The giving nature of God's love means He is teaching us how to continue giving, through the challenges we encounter. James addresses the fact that faith working by love does not use possessions as its criteria. It acquires in order to give, and it empowers others to do the same.
Trials and suffering are but the school where we learn not just how to give but what to give, by listening to the creative promptings of His Spirit. Thus we learn to endure--to keep giving no matter how much "taking" we encounter. This "patience" in its end-time development is what enables God's people to endure the final storm of lawlessness, by loving to the end, and thus giving a witness to the gospel that will flood the earth (Matt. 24:12-14; Rev. 14:12).
It is the "joy ... set before" that empowers such giving (Heb. 12:2; Neh. 8:10), knowing that others will also see the dynamic, be captured by it, and adopt it as their way of living, for eternity. This joy continues even through suffering, as one gives more and more in the presence of those who are taking more and more. This joy is based on principle, not feeling. Faith leads, and feelings follow.
This growing process follows the measure of faith (Rom. 12:3) and love (Eph. 4:16), learning more and more how to love as Christ did. The goal is "a perfect man, unto the measure of the stature of the fulness of Christ" (Eph. 4:13). This is the "perfect work" James saw. As the Spirit unfolds to us more and more what this means in each of our lives, we develop "the wisdom that is from above." And it "is first pure, then peaceable, gentle, and easy to be intreated, full of mercy and good fruits, without partiality, and without hypocrisy." By His word and Spirit, we see through the eyes of faith; we view things from God's perspective. And we act on that. This is the "meekness of wisdom" (James 3:13).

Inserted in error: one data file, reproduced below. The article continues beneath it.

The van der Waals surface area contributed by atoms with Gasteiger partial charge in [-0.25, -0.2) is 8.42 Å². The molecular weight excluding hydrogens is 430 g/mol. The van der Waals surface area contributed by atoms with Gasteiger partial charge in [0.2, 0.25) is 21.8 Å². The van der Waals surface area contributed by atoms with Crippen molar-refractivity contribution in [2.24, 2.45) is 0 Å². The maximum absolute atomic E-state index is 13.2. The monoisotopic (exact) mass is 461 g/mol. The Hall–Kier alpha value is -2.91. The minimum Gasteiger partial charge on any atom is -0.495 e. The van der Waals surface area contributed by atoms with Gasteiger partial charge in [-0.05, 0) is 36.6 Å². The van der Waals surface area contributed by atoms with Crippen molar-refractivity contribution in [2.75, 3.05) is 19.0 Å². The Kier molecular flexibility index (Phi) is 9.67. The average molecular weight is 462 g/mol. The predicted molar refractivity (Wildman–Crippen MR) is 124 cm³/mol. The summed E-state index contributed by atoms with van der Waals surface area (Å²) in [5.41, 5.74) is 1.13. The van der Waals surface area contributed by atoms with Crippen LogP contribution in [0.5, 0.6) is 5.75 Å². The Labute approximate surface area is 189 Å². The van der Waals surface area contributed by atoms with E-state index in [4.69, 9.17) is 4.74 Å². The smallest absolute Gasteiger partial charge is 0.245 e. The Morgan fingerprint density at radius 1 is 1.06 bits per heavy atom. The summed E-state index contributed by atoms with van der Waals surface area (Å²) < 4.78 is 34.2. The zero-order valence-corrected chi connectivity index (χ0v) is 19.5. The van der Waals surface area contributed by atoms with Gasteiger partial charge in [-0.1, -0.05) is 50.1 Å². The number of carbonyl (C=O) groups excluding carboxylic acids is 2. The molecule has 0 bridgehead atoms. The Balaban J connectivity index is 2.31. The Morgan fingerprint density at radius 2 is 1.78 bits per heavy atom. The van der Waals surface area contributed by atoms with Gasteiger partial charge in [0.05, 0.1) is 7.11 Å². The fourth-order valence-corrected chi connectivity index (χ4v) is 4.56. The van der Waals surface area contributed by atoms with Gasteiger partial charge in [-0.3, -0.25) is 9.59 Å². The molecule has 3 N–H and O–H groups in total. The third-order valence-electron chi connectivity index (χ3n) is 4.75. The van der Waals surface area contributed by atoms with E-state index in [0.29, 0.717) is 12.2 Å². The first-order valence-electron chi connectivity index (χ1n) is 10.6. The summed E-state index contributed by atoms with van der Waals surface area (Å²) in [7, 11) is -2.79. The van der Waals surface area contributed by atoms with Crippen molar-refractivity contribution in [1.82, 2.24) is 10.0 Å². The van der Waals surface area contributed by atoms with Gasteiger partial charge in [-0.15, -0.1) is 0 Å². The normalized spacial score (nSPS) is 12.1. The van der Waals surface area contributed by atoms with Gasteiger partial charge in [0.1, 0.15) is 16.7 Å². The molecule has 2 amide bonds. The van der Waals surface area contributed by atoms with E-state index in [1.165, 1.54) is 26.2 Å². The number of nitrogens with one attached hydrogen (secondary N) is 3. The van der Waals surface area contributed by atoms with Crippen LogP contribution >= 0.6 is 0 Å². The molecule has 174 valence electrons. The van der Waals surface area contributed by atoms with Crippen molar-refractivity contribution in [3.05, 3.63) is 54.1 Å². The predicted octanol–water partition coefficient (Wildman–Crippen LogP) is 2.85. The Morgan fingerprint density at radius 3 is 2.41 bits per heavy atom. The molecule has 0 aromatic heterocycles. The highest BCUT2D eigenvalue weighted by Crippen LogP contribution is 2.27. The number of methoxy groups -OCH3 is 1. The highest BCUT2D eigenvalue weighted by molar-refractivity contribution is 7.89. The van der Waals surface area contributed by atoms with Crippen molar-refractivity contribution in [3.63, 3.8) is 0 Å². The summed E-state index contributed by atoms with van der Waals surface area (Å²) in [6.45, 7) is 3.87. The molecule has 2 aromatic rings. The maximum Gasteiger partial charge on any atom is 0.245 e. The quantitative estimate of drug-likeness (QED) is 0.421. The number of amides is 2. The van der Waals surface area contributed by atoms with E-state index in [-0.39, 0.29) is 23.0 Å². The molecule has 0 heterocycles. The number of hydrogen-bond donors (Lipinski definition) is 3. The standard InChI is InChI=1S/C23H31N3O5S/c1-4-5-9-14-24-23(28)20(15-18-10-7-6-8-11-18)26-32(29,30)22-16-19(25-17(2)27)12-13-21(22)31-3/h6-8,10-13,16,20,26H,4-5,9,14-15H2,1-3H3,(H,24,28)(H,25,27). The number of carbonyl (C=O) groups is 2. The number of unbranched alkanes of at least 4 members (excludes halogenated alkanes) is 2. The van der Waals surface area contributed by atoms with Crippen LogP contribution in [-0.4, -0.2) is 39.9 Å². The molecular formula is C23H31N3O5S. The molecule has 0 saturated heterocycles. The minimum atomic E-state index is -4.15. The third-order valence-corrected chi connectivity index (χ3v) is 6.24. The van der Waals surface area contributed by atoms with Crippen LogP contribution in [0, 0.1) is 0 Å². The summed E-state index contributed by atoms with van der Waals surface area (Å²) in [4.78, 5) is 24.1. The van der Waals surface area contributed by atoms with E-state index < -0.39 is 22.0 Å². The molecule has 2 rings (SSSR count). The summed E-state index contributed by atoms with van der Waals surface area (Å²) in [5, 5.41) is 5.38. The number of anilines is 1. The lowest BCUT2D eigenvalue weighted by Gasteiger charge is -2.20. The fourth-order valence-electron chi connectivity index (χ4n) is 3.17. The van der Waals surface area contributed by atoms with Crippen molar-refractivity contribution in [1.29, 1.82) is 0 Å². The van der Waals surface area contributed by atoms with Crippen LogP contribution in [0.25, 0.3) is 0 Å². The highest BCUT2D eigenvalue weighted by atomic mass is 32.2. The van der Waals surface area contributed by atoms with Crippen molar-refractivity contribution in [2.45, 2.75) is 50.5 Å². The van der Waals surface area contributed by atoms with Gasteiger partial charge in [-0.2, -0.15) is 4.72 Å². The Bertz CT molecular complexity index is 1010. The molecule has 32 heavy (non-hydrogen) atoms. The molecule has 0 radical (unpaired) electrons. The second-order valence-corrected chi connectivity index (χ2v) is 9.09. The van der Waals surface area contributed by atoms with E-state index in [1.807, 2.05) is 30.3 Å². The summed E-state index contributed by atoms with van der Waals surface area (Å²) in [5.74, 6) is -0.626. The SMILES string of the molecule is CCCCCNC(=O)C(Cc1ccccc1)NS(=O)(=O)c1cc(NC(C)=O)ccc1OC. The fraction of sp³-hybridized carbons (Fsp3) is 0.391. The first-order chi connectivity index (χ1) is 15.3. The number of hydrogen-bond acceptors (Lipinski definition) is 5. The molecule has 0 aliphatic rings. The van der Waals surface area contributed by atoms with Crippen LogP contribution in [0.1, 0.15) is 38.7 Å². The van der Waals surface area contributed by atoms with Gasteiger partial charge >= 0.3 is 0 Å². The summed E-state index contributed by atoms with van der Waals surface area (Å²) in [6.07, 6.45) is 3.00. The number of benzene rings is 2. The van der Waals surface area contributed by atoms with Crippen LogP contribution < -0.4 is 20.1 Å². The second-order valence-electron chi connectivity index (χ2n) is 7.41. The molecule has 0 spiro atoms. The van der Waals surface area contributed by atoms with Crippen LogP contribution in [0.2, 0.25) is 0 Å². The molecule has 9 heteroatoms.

In this process, we do not always learn what to do on the first attempt. We have many opportunities to repent of our unbelief, our resistance to God's faith and love working through us. We will see much evidence in our past (individual and corporate) of unbelief that like Israel at Kadesh, has blocked God's plans. We will have to repent and confess these failures, and submit to God's correction and instruction, spending more time meditating on God's faith and love, demonstrated throughout the past and the present.
So let us "ask in faith, nothing wavering." (James 1:6). Don't stop; keep asking. Steady yourself by leaning on Him. "Blessed is the man that endureth temptation: for when he is tried, he shall receive the crown of life, which the Lord hath promised to them that love him." (James 1:12). The circuit will be complete, and will continue through eternity, in the beauty and joy of unselfish love, receiving and giving.